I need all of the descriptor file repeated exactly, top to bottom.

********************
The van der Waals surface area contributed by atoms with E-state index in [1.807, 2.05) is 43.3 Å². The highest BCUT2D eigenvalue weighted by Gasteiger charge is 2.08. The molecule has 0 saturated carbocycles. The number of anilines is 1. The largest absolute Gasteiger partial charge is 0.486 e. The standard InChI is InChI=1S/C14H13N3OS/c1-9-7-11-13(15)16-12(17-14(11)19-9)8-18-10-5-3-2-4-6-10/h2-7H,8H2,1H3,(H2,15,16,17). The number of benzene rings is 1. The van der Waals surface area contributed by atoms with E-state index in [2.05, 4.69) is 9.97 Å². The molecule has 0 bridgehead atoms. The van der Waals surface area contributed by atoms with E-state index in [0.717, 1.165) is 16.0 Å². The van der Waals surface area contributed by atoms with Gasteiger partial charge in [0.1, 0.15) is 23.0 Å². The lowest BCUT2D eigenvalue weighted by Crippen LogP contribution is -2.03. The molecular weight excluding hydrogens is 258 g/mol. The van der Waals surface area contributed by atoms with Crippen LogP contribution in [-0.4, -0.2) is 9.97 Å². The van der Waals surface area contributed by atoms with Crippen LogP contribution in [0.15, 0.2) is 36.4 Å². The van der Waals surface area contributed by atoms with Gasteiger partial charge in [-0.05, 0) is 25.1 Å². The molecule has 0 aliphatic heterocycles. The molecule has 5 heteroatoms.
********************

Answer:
The van der Waals surface area contributed by atoms with E-state index in [1.807, 2.05) is 43.3 Å². The highest BCUT2D eigenvalue weighted by Gasteiger charge is 2.08. The molecule has 0 saturated carbocycles. The number of anilines is 1. The largest absolute Gasteiger partial charge is 0.486 e. The standard InChI is InChI=1S/C14H13N3OS/c1-9-7-11-13(15)16-12(17-14(11)19-9)8-18-10-5-3-2-4-6-10/h2-7H,8H2,1H3,(H2,15,16,17). The number of benzene rings is 1. The van der Waals surface area contributed by atoms with E-state index in [2.05, 4.69) is 9.97 Å². The molecule has 0 bridgehead atoms. The van der Waals surface area contributed by atoms with E-state index in [0.717, 1.165) is 16.0 Å². The van der Waals surface area contributed by atoms with Gasteiger partial charge in [0.1, 0.15) is 23.0 Å². The lowest BCUT2D eigenvalue weighted by Crippen LogP contribution is -2.03. The molecular weight excluding hydrogens is 258 g/mol. The van der Waals surface area contributed by atoms with Crippen LogP contribution in [-0.4, -0.2) is 9.97 Å². The van der Waals surface area contributed by atoms with Crippen LogP contribution in [0.15, 0.2) is 36.4 Å². The van der Waals surface area contributed by atoms with Gasteiger partial charge in [-0.05, 0) is 25.1 Å². The molecule has 0 aliphatic heterocycles. The molecule has 5 heteroatoms.